The experience of black consumers in the mental health system - Identifying barriers to and facilitators of mental health treatment using the consumers' perspective

Liat Ayalon, Jennifer Alvidrez

Research output: Contribution to journalArticlepeer-review

50 Scopus citations

Abstract

Research has shown that relative to Whites, Blacks are less likely to seek outpatient mental health treatment and more likely to seek emergency services. Furthermore, Blacks often terminate treatment prematurely. The goal of the present study was to identify barriers to and facilitators of mental heath treatment among Blacks who have a documented need for mental health services. Thirty-four Black mental health consumers were interviewed for this purpose. Comments were categorized into four main categories: (a) barriers to treatment, (b) treatment facilitators, (c) recommendations for improvement of services, and (d) advice to potential consumers. The most common barriers were the importance of family privacy, lack of knowledge regarding available treatments, denial of mental health problems, and concerns about stigma, medications, and treatment. Participants also reported system barriers, such as not receiving appropriate information about services or receiving inadequate, dehumanizing services. Acknowledging the need for mental health services, having a supportive environment, and positive past treatment experiences were identified as treatment facilitators. Community outreach, adequate follow-up, and coordination of services also were important messages delivered by consumers. The results of this study indicate the importance of educating the general public, not just mental health consumers, about the nature of mental illness and available services.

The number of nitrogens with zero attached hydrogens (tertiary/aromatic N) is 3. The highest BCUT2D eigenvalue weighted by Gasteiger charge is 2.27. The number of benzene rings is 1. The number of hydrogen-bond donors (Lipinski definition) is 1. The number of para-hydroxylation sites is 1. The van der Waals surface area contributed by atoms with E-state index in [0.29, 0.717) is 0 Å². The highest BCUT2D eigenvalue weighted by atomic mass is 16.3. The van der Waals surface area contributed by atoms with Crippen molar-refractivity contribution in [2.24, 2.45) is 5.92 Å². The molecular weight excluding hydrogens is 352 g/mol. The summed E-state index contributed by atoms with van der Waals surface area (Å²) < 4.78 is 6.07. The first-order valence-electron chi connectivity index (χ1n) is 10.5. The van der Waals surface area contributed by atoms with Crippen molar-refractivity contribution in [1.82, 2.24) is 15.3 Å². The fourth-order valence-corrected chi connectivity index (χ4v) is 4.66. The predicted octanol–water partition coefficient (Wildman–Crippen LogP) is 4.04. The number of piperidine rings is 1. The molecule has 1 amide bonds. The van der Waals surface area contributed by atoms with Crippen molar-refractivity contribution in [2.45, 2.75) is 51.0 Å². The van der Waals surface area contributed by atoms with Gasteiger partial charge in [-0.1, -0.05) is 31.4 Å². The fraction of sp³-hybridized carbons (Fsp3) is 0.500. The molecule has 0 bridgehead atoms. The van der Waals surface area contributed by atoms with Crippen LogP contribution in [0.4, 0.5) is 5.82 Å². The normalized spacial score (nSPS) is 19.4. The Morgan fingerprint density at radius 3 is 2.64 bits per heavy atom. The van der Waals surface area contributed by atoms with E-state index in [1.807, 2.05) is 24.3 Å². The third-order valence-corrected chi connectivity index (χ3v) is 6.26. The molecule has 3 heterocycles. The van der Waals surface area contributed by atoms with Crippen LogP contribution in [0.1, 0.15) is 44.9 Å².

Original languageEnglish
Pages (from-to)1323-1340
Number of pages18
JournalIssues in Mental Health Nursing
Volume28
Issue number12
DOIs
StatePublished - Dec 2007

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